Listen: Peace Pipe

Betty Davis | Betty Davis – While Miles Davis was dabbling in jazz/funk fusion in the early 70s, his wife Betty was busy putting out some of the nastiest funk to be found anywhere. Featuring a star-studded band that includes drummer Gregg Errico and bassist Larry Graham of Sly & The Family Stone fame, as well as guitarist Neil Schon and keyboardist Merl Saunders, Betty Davis is high quality, super sexy funk.

Listen: If I’m In Luck I Might Get Picked Up

Swamp Dogg | Total Destruction To Your Mind – During the 1970s, Jerry Williams Jr was the kookiest funk artist this side of George Clinton. He wrote songs that were grabbed from the headlines of the day, he wrote songs that were out of this world, and he wrote good old fashioned love songs. But everything he wrote was funky, and wonderfully off-kilter. Fittingly, his gloriously subversive albums remain stubbornly out of print…

Listen: Total Destruction To Your Mind

Osibisa | Superfly T.N.T. Soundtrack – This won’t make anyone forget Curtis Mayfield’s brilliant soundtrack to the original Superfly, but that’s a standard few albums could meet. Instead, Osibisa’s free-flowing Caribbean grooves make for an excellent companion piece to Mayfield’s masterpiece. This is blaxploitation with a hint of brotherhood…

Listen: Superfly Man

The Upstroke | Porno Groove: The Sound Of 70’s Adult Films – This 2009 album compiles some of the best music from a batch of vintage porn films. Fantasy (not to be confused with Fanstasy Records) was behind many adult titles in the 70s, including Honeydew, Insatiable, and Ride Me Like A Wave. When the company’s founder passed away in 1985, its intellectual property became tied up in the legal system. In 2008, a huge collection of soundtrack material from those films was unearthed, and the best of that stash is featured here…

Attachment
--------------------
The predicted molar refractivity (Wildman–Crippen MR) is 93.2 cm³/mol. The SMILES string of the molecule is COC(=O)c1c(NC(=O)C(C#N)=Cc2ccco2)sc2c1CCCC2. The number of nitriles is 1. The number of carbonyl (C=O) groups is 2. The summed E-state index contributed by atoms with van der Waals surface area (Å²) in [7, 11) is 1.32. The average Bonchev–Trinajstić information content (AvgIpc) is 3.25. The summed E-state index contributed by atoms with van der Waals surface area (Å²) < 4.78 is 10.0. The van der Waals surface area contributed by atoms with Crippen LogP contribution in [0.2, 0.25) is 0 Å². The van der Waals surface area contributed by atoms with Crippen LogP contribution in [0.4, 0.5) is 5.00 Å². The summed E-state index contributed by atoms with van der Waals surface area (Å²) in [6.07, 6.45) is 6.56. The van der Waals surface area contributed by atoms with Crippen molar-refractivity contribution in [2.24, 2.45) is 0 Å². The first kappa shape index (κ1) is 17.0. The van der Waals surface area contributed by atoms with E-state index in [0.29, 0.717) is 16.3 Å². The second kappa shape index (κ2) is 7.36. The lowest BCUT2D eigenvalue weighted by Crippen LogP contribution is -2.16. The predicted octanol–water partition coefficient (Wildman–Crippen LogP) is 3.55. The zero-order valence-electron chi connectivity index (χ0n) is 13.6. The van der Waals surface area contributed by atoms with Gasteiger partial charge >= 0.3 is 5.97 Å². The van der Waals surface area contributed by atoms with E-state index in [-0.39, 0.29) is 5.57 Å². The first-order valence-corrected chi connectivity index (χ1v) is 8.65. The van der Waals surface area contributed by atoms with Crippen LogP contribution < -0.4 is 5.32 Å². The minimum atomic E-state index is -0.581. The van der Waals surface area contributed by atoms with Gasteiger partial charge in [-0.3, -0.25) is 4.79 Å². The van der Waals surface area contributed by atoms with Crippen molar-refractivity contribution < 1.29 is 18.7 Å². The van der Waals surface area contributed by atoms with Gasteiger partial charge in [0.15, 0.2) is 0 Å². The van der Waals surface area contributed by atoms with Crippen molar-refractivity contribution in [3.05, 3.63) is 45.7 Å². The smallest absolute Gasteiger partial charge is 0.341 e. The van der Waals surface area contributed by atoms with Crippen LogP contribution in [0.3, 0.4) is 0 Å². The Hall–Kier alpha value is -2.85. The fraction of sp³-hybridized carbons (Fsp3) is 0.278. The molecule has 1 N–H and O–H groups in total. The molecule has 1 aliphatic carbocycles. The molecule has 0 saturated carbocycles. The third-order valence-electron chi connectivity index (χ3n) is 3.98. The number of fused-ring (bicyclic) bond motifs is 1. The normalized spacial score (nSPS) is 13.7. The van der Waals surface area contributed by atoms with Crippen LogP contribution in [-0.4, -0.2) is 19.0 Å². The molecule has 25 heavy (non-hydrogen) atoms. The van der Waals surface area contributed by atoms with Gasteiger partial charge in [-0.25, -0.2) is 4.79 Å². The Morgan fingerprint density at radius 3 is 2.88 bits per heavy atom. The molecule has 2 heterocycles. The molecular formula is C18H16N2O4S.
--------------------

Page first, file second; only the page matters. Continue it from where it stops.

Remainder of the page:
Listen: Greatful Head [from Jayne’s Woodstock Adventure]

Ripple | Ripple – Both sides of this 1973 LP start off like disco-lite, including the album-opening minor hit ‘You Were Right On Time’, before building up to furious funk jams that redeem this album’s place on this list. Ripple sounds like a self-contained history of the musical transition from funk to disco…

Listen: Get Off

Eddie Palmieri | Harlem River Drive – The title track is a groovy spin through a muggy New York City. Pianist Palmieri formed his first band at age 14 in 1950, and has been going strong ever since. This 1971 album is his funkiest, and a good stand in for all the funky Fania and boogaloo albums of the 70s, by the likes of Joe Cuba, Ray Barretto and Willie Colon…